Why Dogs Need Each Other.
You are probably aware of the fact that most dogs prize human companionship. This is true for virtually all breeds, provided they are cared for properly and socialized among people from a young age. Research conducted at an Indian University indicated that the bond between an owner and his or her dog is similar to the bond between a youngster and a parent. This theory has been explored with research methods that are similar to those used by psychologists to test children. Therefore, although the relationship between you and your dog is strong, it does not replace the sibling-like relationships that occur between a dog and other animals of its kind.
One of the biggest mistakes dog owners can make with their pets is to go too far when treating them like humans. For example, if you are like many animal lovers, you may refer to your dog as your “baby,” or call your pets your “children.” However, it is still important for you to remember that Rover is not a person, and has different physical and emotional needs than do humans. Although there are some similarities between humans and dogs concerning the latter categories, there are also some major differences. For example, humans are solitary creatures, but dogs are pack animals. Even though one can argue that his or her family unit can fulfill the dog’s pack instincts by filling the roles of the alpha male and female, dogs still look for other canines to complete the “pack.” In other words, regardless of how many humans are present, the dog will still look for a pack society of its own kind. It is only in rare cases that a dog does not need the companionship of other canines. For instance, service dogs are trained to interact with only one person and that is essentially the dog’s sole vision. However, traditional household pets need to interact with other canines.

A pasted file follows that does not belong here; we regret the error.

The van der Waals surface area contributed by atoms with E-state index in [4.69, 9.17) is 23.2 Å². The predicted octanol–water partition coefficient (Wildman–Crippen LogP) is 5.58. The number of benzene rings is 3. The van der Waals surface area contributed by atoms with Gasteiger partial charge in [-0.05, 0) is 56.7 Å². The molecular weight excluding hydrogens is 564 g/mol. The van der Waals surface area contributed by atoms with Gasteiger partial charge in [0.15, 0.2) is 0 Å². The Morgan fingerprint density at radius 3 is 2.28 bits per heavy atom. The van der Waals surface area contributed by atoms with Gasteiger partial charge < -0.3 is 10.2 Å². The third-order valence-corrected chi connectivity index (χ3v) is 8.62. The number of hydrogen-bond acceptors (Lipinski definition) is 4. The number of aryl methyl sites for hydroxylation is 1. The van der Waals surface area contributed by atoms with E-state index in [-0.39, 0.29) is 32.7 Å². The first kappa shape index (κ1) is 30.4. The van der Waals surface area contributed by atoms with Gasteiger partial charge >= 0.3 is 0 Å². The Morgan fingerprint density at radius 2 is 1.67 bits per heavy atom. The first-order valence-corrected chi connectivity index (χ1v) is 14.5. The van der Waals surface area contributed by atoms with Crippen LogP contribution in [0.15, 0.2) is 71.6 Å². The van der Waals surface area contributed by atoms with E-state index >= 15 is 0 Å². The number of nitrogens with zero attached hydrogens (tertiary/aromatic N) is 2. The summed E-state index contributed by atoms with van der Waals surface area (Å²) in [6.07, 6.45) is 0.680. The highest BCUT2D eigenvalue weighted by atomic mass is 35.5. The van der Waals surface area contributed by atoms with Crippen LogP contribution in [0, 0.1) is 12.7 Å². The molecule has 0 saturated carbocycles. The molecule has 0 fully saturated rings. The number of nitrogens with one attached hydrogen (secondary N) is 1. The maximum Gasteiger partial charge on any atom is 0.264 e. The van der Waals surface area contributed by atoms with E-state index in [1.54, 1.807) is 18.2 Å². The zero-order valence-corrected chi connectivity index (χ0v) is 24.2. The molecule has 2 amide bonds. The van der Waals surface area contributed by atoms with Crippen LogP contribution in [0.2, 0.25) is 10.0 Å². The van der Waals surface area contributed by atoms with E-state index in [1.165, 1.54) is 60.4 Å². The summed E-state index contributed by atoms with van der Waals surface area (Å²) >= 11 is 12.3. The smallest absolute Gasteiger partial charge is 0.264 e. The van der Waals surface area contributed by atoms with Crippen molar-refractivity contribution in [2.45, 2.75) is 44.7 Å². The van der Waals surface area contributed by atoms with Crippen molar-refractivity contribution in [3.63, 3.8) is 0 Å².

Because dogs are pack animals, as previously mentioned, they are highly social creatures. Without regular social interaction with other dogs, they have the potential to become obstructive, aggressive, and develop behavioral issues. Imagine spending your life in one area without social interaction or regular exercise. You would likely become maladjusted and somewhat emotionally disturbed.
If you are like many dog owners, you have probably heard at least one fellow animal enthusiast talking about how his or her dog does not like other animals and prefers to be around people. However, if this is truly the case, it is likely due to the fact that the dog was not conditioned to playing and interacting with other canines as it matured. When dogs are sequestered from other animals of their species, they will develop trepidation and suspicion when and if they do eventually come in contact with other canines. To help understand this type of situation, picture a child who has no siblings being home-schooled and having no playmates of his or her own age. Then imagine that the youngster is suddenly thrust into a social situation with several other children. His or her first reaction would likely be to run back to the area where only adults are present, because that is what the child was previously conditioned to on a long-term basis. It is no different with dogs, and therefore people who claim their pets do not like other dogs have probably not appropriately conditioned them when they were young. In other words, the problem was likely created by the owner rather than something within the dog’s personality. This is one of the many examples of why keeping dog isolated from other animals of their kind is problematic. Anyone with plans to acquire a new puppy should make socialization with other dogs an integral part of his or her training and speak to a qualified veterinarian concerning how much play time and social interaction is appropriate for that dog’s breed.